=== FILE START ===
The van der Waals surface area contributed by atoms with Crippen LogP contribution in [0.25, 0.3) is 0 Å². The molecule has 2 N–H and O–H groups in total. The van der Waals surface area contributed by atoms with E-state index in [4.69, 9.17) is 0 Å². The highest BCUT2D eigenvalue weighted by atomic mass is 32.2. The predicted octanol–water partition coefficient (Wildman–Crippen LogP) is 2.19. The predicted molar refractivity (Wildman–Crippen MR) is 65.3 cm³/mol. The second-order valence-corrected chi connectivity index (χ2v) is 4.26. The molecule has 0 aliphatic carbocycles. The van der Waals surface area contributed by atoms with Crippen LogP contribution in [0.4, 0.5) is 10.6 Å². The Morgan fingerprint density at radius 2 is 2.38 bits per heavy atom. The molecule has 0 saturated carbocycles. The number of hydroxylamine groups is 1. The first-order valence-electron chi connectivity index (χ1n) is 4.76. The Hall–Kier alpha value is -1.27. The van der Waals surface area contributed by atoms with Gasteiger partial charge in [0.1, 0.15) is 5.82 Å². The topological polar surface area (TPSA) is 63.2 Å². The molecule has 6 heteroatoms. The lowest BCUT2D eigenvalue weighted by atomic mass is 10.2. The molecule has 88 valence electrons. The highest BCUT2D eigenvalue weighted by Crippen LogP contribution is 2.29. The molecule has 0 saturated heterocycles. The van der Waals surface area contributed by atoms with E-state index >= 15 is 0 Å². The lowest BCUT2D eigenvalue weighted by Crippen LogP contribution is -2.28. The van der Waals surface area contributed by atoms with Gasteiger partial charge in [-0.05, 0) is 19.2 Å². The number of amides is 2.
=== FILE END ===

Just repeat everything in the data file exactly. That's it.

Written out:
The van der Waals surface area contributed by atoms with Crippen LogP contribution in [0.25, 0.3) is 0 Å². The molecule has 2 N–H and O–H groups in total. The van der Waals surface area contributed by atoms with E-state index in [4.69, 9.17) is 0 Å². The highest BCUT2D eigenvalue weighted by atomic mass is 32.2. The predicted octanol–water partition coefficient (Wildman–Crippen LogP) is 2.19. The predicted molar refractivity (Wildman–Crippen MR) is 65.3 cm³/mol. The second-order valence-corrected chi connectivity index (χ2v) is 4.26. The molecule has 0 aliphatic carbocycles. The van der Waals surface area contributed by atoms with Crippen LogP contribution in [0.4, 0.5) is 10.6 Å². The Morgan fingerprint density at radius 2 is 2.38 bits per heavy atom. The molecule has 0 saturated carbocycles. The number of hydroxylamine groups is 1. The first-order valence-electron chi connectivity index (χ1n) is 4.76. The Hall–Kier alpha value is -1.27. The van der Waals surface area contributed by atoms with Gasteiger partial charge in [0.1, 0.15) is 5.82 Å². The topological polar surface area (TPSA) is 63.2 Å². The molecule has 6 heteroatoms. The lowest BCUT2D eigenvalue weighted by atomic mass is 10.2. The molecule has 88 valence electrons. The highest BCUT2D eigenvalue weighted by Crippen LogP contribution is 2.29. The molecule has 0 saturated heterocycles. The van der Waals surface area contributed by atoms with E-state index >= 15 is 0 Å². The lowest BCUT2D eigenvalue weighted by Crippen LogP contribution is -2.28. The van der Waals surface area contributed by atoms with Gasteiger partial charge in [-0.05, 0) is 19.2 Å². The number of amides is 2.